For additional information, the dental hygienist can visit the Sjogren's Syndrome Foundation at www.sjogrens.com. The foundation provides education, research, and health-care modalities for patients.


What can the Sjogren's syndrome patient do at home to maintain a comfort level for daily living?

The following is an abbreviated list of recommendations that the dental hygienist can share with a Sjogren's syndrome patient to alleviate discomfort:
• Moisten lips using petroleum-based lubricant
• Drink sugar-free beverages
• Chew sugarless gum and eat sugarless candy
• Sip small amounts of water throughout the day
• Avoid spicy and acidic foods
• Avoid sticky, sugary foods
• Use specific toothpaste and gels available for dry mouth
• Use saline nasal spray to moisten nasal passages
• Use a humidifier all year
• Use artificial tear products16


Harriet H. Kushins, CDA, RDH, BA, is an adjunct clinical instructorat both University of Medicine & Dentistry of New Jersey, Newark, N.J., and at Bergen Community College, Paramus, N.J.She is currently teaching radiology lab and clinical practice.

References
1. Aguire A. Recognizing and managing the oral clues that point to Sjogren's syndrome. Medscape Women's Health. 2(9). 1997:>http://www.medscape.com/medscape/Women's Health Journal. Accessed April 30, 2001.
2. Vale DL. Recognition and management of Sjogren's syndrome. The Nursing Clinics of North America. March, 2000; 35(1): 267-78.
3. Sjogren's syndrome, Gale Encyclopedia. 1999, Vol. 4: 2636-2637.
4. Fox PC, Brennan M, Pillemer S, Radfar L, Eds., Sjogren's syndrome: A Model for Dental Care in the 21st Century, JADA. June, 1998: 721.
5. Gobetti JP, Froeshle ML. Sjogren's syndrome: A Challenge for Dentistry, Journal of the Academy of General Dentistry. May-June, 1997; 45(3): 268-72.
6. Fox PC, Atkinson JC. Sjogren's Syndrome: Oral and Dental Considerations, JADA. March, 1993: 78.
7. Atkinson JC, Wu AJ. Salivary Gland Dysfunction: Causes, Symptoms, Treatment, JADA. April, 1994: 412.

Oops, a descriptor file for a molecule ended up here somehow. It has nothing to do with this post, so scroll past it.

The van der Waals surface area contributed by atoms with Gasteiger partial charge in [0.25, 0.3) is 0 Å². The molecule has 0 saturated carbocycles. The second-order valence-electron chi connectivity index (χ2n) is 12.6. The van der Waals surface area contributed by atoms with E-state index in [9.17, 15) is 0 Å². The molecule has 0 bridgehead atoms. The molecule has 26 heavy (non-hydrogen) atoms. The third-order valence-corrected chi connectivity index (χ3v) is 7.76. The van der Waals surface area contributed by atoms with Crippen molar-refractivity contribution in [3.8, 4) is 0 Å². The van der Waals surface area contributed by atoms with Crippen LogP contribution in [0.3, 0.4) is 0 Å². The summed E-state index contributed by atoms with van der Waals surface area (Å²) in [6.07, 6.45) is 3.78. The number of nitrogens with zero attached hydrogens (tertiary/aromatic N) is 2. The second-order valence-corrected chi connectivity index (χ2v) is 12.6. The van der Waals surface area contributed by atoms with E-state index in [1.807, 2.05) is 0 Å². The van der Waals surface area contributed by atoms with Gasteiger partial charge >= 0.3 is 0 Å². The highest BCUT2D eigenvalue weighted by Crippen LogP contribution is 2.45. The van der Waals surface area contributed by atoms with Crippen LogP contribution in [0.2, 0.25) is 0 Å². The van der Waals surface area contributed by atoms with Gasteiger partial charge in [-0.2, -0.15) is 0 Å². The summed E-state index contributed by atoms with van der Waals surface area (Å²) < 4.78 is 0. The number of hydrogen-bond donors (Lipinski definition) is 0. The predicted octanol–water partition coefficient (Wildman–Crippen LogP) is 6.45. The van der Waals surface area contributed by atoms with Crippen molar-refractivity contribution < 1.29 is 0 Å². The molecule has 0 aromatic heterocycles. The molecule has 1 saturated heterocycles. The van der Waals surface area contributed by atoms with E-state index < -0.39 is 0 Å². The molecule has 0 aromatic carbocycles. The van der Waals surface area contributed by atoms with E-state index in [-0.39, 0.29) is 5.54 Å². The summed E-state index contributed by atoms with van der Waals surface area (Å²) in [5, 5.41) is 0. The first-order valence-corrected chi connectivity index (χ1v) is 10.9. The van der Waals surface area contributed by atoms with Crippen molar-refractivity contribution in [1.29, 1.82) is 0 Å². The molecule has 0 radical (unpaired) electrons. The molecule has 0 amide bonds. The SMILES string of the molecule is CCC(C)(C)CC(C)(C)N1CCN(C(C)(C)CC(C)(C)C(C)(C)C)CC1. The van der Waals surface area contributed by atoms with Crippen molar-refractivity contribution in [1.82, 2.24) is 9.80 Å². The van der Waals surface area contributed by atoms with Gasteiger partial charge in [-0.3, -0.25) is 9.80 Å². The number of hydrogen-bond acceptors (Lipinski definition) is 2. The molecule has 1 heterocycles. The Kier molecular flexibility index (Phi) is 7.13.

8. Carsons S, Harris EK, Eds., The New Sjogren's Syndrome Handbook, (New York: Oxford Press, Inc. 1998): 158.9. Thomas Jefferson University Hospital. Fact Sheet: Sjogren's Syndrome, 20, 2000: http://www.jeffersonhealth.org.

Bibliography
• Aguire, Alfredo: Recognizing and managing the oral clues that point to Sjogren's syndrome. Medscape.com/medscape/Womens Health Journal. Accessed April 30, 2001.
• Alexander, Elaine L. Why is Sjogren's Syndrome Under-Recognized? The Moisture Seekers Newsletter, September 1992: 9.9.
• Atkinson, Jane C. and Philip Fox. Sjogren's Syndrome: Oral and Dental Considerations. The Journal of the American Dental Association, 124 (1993): 74-86.
• Carsons, Steven, Ed. and Elaine K. Harris, Ed. The New Sjogren's Syndrome Handbook. New York: Oxford University Press Inc., 1998.
• Cook, Allan R., Ed. Oral Health Sourcebook. 5 vols. Detroit: Omnigraphics, Inc., 1998.
• Dauphin, Sue. Sjogren's Syndrome: The Sneaky "Arthritis." Tequesta, Florida: Pixel Press, 1993.
• Fox, Philip C., Michael Brennan, Stanley Pillemer, Lida Radfar. Sjogren's syndrome: A Model for Dental Care in the 21st Century. The Journal of the American Dental Association. 129 (1998): 719-728.
• Gobetti, John P. and Mary Lynn Froeschle, Sjogren's Syndrome: A Challenge for Dentistry, Journal of the Academy of General Dentistry. May-June, 1997: 45(3): 268-72.
• Grominica-Ihle, Erika. Sjogren's Syndrome - Diagnosis and Therapy: The Clinical Picture. BT: Biomedical Therapy. (1997): 54-59.
• Olendorf, Donna, and Christine Jeryan, Eds. The Gale Encyclopedia of Medicine. 5 vols. Detroit: Gale Research Company, 1999.
• Tanzen, Jason M. Problems as Associated with Dry Mouth of Sjogren's Syndrome. Sjogren's Syndrome Foundation Newsletter Library. July/August. 1994: 1-4.
• Thomas Jefferson University Hospital. Jefferson Health System Fact Sheet: Sjogren's Syndrome. 20 Sept. 2000:
• Vale, Donna L. Recognition and management of Sjogren's syndrome. The Nursing Clinics of North America. March, 2000; 35(1): 267-78.